Washington Post columnist E.J. Dionne says it best: “Mayor Rahm. It will be a hoot. It could even be good for Chicago. And in a way he has never had to do before, Rahm Emanuel will finally reveal who he really is. If he’s slick, it’s because he’s un-slick. All transactions with him are of the postmodern he-knows-that-you-know-and-you-know-that-he knows-you-know variety. He’s always operational, always trying to move the political needle. Even his well-known love for profanity has helped him build his brand.”
That said, the mayor-elect of Chicago is facing a mountain of problems, including high poverty levels in some neighborhoods; a budget crisis that could amount to a $1 billion hole; failing schools; a public transportation system in serious trouble; and a police force that is significantly understaffed. Additionally, Chicago’s business community and job-creation capacity were showing signs of distress even before the recession began; the 2010 Census shows that Chicago is losing residents; the costly parking meter fiasco has sparked strong reactions; and soaring property taxes remain unresolved. Lastly, long-term avoidance of resolving public-worker pension funds has put the city into a financial corner. In his victory speech in Chicago’s Plumbers Hall, Emanuel was optimistic about his ability to resolve the city’s problems. “I am determined, with your help, to meet our challenges head on and make our great city even greater,” he said.
Before Tuesday’s historic election to replace the retiring Mayor Richard M. Daley, Emanuel’s poll numbers showed him winning less than 50 percent, which would have necessitated a runoff election in early April. Instead, Emanuel won 55.2 percent of the Tuesday vote. Runner-up Gery Chico received 24 percent; Chicago City Clerk Miguel del Valle won nine percent; and former Senator Carol Moseley Braun won just under nine percent of the vote.
Emanuel’s ability to win 55 percent of the vote is impressive in its diversity; he won 40 of the city’s 50 wards and 48 percent of the black vote. “We have not won anything until a child can go to school and not think of their safety we have not won anything until a parent can think of their work, and not where they’re going to find work, we have not won anything,” Emanuel said in his victory speech. “The plural pronoun of ‘we’ is how we’re going to meet the challenges. I do not want to see another child’s name in memorial killed by violence.”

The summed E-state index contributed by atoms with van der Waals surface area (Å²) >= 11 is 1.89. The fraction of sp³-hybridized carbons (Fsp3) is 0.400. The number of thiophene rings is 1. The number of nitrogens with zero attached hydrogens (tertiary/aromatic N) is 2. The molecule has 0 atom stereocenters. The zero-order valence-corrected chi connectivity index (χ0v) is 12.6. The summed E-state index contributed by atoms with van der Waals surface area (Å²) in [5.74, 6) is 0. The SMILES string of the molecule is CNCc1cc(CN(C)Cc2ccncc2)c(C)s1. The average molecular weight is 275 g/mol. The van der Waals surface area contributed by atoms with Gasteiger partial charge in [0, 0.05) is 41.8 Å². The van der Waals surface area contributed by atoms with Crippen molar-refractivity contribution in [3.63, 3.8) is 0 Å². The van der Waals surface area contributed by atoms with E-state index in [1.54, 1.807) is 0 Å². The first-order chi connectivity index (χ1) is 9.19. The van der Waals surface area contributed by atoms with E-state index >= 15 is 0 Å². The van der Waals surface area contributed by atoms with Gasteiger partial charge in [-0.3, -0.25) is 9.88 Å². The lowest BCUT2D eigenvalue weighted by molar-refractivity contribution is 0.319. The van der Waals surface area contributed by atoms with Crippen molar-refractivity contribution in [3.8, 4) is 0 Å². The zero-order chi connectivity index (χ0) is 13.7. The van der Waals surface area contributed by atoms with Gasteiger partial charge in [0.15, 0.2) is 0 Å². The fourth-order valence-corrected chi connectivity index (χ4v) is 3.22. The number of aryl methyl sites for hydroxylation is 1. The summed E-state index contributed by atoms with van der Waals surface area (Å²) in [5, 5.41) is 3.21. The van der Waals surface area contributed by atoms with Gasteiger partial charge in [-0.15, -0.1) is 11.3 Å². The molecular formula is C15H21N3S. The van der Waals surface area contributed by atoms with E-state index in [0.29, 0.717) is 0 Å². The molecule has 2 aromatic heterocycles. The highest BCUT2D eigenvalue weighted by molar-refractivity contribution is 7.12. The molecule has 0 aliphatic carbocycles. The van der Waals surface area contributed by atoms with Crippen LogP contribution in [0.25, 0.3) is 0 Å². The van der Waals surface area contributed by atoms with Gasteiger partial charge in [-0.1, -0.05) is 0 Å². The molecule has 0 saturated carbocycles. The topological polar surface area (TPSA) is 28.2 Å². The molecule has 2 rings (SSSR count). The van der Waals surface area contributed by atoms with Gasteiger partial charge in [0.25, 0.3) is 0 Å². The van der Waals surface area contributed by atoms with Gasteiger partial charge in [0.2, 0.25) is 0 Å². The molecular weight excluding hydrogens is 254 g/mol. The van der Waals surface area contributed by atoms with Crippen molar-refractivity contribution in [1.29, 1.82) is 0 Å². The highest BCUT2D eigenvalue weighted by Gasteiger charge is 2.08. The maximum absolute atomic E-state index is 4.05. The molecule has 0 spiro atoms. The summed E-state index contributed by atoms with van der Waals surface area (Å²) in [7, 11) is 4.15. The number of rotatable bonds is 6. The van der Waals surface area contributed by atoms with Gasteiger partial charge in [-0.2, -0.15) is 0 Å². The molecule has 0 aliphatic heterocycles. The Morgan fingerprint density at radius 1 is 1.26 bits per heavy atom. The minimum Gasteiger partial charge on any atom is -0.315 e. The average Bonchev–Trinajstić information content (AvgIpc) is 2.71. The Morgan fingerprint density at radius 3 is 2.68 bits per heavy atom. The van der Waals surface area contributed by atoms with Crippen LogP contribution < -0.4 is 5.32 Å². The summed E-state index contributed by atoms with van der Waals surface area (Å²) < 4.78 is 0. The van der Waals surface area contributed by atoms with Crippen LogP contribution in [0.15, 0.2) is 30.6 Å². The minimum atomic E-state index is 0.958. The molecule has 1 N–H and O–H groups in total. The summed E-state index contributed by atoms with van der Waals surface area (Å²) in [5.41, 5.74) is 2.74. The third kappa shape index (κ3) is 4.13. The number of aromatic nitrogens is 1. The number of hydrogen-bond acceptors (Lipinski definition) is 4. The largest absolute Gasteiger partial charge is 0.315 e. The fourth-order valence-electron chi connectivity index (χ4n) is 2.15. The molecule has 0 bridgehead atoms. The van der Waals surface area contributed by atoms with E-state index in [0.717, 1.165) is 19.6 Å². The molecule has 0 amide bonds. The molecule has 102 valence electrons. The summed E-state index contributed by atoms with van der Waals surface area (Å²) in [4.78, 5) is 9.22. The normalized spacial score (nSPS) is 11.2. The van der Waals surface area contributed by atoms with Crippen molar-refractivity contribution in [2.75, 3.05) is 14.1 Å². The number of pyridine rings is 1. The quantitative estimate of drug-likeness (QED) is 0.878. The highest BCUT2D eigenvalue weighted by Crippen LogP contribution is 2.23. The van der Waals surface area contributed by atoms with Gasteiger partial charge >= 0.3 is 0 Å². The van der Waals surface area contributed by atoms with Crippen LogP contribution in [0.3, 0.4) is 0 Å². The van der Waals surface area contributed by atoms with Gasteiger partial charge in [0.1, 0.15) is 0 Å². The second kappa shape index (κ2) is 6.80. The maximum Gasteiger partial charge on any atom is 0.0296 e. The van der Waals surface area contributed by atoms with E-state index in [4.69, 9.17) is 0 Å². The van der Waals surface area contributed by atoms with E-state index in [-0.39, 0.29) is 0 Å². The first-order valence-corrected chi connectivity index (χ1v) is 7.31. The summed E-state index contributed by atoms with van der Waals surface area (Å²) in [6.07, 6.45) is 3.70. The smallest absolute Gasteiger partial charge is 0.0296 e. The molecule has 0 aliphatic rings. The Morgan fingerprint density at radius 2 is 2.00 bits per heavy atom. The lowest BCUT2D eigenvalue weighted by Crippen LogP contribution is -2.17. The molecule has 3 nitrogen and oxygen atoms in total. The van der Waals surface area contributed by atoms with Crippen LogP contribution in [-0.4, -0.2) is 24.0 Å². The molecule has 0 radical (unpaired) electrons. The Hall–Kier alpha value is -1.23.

Of course, the media have started their prognostications for Mayor Rahm, even before he’s taken office. In the Chicago Sun-Times, City Hall reporter Fran Spielman writes that the enormity of problems facing Chicago could mean that he will only serve a single term as mayor. According to Spielman, “Rahm Emanuel’s Round One victory gives him a running start on confronting problems so severe, the painful solutions could seal his fate as a one-termer. Whether Emanuel can avoid a one-and-done scenario — assuming he even wants to serve more than four years — will largely depend on how he tackles the biggest financial crisis in Chicago history. The city is literally on the brink of bankruptcy with a structural deficit approaching $1 billion when under-funded employee pensions are factored in. Mayor Daley borrowed to the hilt, sold off revenue-generating assets and spent most of the money to hold the line on taxes in his last two budgets. The city even borrowed $254 million to cover back pay raises long anticipated for police officers and firefighters. There are no more easy answers. Only painful ones that will fundamentally alter services the city provides and further burden taxpayers already at the breaking point.”
Rahm Emanuel will be inaugurated as Chicago’s mayor on May 16. He has huge shoes to fill and a daunting task ahead. It is our belief that he is an extraordinarily seasoned politician and a sophisticated operator and a worthy successor to Mayor Daley. We wish him well.